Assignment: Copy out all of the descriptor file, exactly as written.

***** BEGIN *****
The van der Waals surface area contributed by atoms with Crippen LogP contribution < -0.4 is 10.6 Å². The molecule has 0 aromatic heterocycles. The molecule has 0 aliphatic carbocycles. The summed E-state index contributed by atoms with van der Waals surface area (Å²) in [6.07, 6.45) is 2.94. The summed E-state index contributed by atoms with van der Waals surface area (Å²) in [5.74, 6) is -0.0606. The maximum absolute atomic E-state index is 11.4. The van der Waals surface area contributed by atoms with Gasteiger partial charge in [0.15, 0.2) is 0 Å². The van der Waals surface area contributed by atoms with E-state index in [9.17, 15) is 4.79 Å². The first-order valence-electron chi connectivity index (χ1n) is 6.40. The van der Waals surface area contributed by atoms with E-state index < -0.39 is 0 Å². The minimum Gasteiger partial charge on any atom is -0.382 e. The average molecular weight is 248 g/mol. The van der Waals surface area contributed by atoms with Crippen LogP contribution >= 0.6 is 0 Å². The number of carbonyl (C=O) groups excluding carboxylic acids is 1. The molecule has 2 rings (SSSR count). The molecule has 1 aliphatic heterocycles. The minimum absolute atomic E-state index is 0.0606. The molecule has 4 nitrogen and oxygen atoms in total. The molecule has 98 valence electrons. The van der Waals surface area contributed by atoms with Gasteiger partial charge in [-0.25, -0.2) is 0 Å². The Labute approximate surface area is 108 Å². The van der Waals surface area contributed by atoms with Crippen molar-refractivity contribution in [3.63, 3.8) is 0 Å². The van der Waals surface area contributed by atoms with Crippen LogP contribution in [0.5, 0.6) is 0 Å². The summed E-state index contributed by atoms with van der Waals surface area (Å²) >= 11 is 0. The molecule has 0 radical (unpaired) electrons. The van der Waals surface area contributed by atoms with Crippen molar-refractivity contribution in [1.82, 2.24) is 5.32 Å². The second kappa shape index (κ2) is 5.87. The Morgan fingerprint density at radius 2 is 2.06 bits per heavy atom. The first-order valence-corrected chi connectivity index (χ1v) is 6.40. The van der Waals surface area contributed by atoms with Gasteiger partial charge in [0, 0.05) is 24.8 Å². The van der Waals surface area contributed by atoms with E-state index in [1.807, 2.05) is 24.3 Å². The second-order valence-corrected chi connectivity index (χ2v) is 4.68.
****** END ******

The van der Waals surface area contributed by atoms with Crippen LogP contribution < -0.4 is 10.6 Å². The molecule has 0 aromatic heterocycles. The molecule has 0 aliphatic carbocycles. The summed E-state index contributed by atoms with van der Waals surface area (Å²) in [6.07, 6.45) is 2.94. The summed E-state index contributed by atoms with van der Waals surface area (Å²) in [5.74, 6) is -0.0606. The maximum absolute atomic E-state index is 11.4. The van der Waals surface area contributed by atoms with Gasteiger partial charge in [0.15, 0.2) is 0 Å². The van der Waals surface area contributed by atoms with E-state index in [9.17, 15) is 4.79 Å². The first-order valence-electron chi connectivity index (χ1n) is 6.40. The van der Waals surface area contributed by atoms with E-state index < -0.39 is 0 Å². The minimum Gasteiger partial charge on any atom is -0.382 e. The average molecular weight is 248 g/mol. The van der Waals surface area contributed by atoms with Crippen LogP contribution >= 0.6 is 0 Å². The number of carbonyl (C=O) groups excluding carboxylic acids is 1. The molecule has 2 rings (SSSR count). The molecule has 1 aliphatic heterocycles. The minimum absolute atomic E-state index is 0.0606. The molecule has 4 nitrogen and oxygen atoms in total. The molecule has 98 valence electrons. The van der Waals surface area contributed by atoms with Gasteiger partial charge in [-0.25, -0.2) is 0 Å². The Labute approximate surface area is 108 Å². The van der Waals surface area contributed by atoms with Crippen molar-refractivity contribution in [3.63, 3.8) is 0 Å². The van der Waals surface area contributed by atoms with Crippen LogP contribution in [0.5, 0.6) is 0 Å². The summed E-state index contributed by atoms with van der Waals surface area (Å²) >= 11 is 0. The molecule has 0 radical (unpaired) electrons. The van der Waals surface area contributed by atoms with Crippen molar-refractivity contribution in [1.82, 2.24) is 5.32 Å². The second kappa shape index (κ2) is 5.87. The Morgan fingerprint density at radius 2 is 2.06 bits per heavy atom. The first-order valence-corrected chi connectivity index (χ1v) is 6.40. The van der Waals surface area contributed by atoms with Gasteiger partial charge in [0, 0.05) is 24.8 Å². The van der Waals surface area contributed by atoms with E-state index in [1.807, 2.05) is 24.3 Å². The second-order valence-corrected chi connectivity index (χ2v) is 4.68.